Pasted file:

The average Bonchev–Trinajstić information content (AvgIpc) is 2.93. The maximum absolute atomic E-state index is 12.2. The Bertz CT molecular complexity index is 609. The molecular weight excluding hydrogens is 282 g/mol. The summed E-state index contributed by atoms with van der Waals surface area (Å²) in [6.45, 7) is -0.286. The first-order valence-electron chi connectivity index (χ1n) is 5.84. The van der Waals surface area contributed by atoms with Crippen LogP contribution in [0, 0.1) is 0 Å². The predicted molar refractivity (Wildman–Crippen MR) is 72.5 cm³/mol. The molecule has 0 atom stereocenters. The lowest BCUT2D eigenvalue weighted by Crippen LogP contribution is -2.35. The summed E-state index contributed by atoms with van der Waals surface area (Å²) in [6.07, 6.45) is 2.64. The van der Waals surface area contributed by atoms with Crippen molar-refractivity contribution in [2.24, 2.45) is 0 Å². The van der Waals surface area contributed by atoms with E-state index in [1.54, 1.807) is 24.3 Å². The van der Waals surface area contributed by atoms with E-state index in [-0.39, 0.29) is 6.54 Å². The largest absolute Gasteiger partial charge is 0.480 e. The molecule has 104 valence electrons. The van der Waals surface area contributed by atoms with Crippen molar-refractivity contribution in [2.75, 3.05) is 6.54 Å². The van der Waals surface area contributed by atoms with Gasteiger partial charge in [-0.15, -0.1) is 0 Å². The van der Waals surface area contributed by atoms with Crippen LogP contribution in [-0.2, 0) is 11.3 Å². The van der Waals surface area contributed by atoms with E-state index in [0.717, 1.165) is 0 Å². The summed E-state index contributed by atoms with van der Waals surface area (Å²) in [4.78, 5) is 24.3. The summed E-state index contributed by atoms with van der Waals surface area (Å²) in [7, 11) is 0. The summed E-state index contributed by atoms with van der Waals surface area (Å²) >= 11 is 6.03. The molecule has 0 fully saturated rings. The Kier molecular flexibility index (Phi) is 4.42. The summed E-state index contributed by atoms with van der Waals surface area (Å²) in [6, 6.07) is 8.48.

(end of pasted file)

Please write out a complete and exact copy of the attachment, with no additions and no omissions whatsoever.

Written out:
The average Bonchev–Trinajstić information content (AvgIpc) is 2.93. The maximum absolute atomic E-state index is 12.2. The Bertz CT molecular complexity index is 609. The molecular weight excluding hydrogens is 282 g/mol. The summed E-state index contributed by atoms with van der Waals surface area (Å²) in [6.45, 7) is -0.286. The first-order valence-electron chi connectivity index (χ1n) is 5.84. The van der Waals surface area contributed by atoms with Crippen LogP contribution in [0, 0.1) is 0 Å². The predicted molar refractivity (Wildman–Crippen MR) is 72.5 cm³/mol. The molecule has 0 atom stereocenters. The lowest BCUT2D eigenvalue weighted by Crippen LogP contribution is -2.35. The summed E-state index contributed by atoms with van der Waals surface area (Å²) in [6.07, 6.45) is 2.64. The van der Waals surface area contributed by atoms with Crippen molar-refractivity contribution in [2.24, 2.45) is 0 Å². The van der Waals surface area contributed by atoms with E-state index in [1.54, 1.807) is 24.3 Å². The van der Waals surface area contributed by atoms with E-state index in [-0.39, 0.29) is 6.54 Å². The largest absolute Gasteiger partial charge is 0.480 e. The molecule has 104 valence electrons. The van der Waals surface area contributed by atoms with Crippen molar-refractivity contribution in [2.75, 3.05) is 6.54 Å². The van der Waals surface area contributed by atoms with Gasteiger partial charge in [-0.15, -0.1) is 0 Å². The van der Waals surface area contributed by atoms with Crippen LogP contribution in [-0.2, 0) is 11.3 Å². The van der Waals surface area contributed by atoms with E-state index in [0.717, 1.165) is 0 Å². The summed E-state index contributed by atoms with van der Waals surface area (Å²) in [4.78, 5) is 24.3. The summed E-state index contributed by atoms with van der Waals surface area (Å²) in [7, 11) is 0. The summed E-state index contributed by atoms with van der Waals surface area (Å²) >= 11 is 6.03. The molecule has 0 fully saturated rings. The Kier molecular flexibility index (Phi) is 4.42. The summed E-state index contributed by atoms with van der Waals surface area (Å²) in [6, 6.07) is 8.48.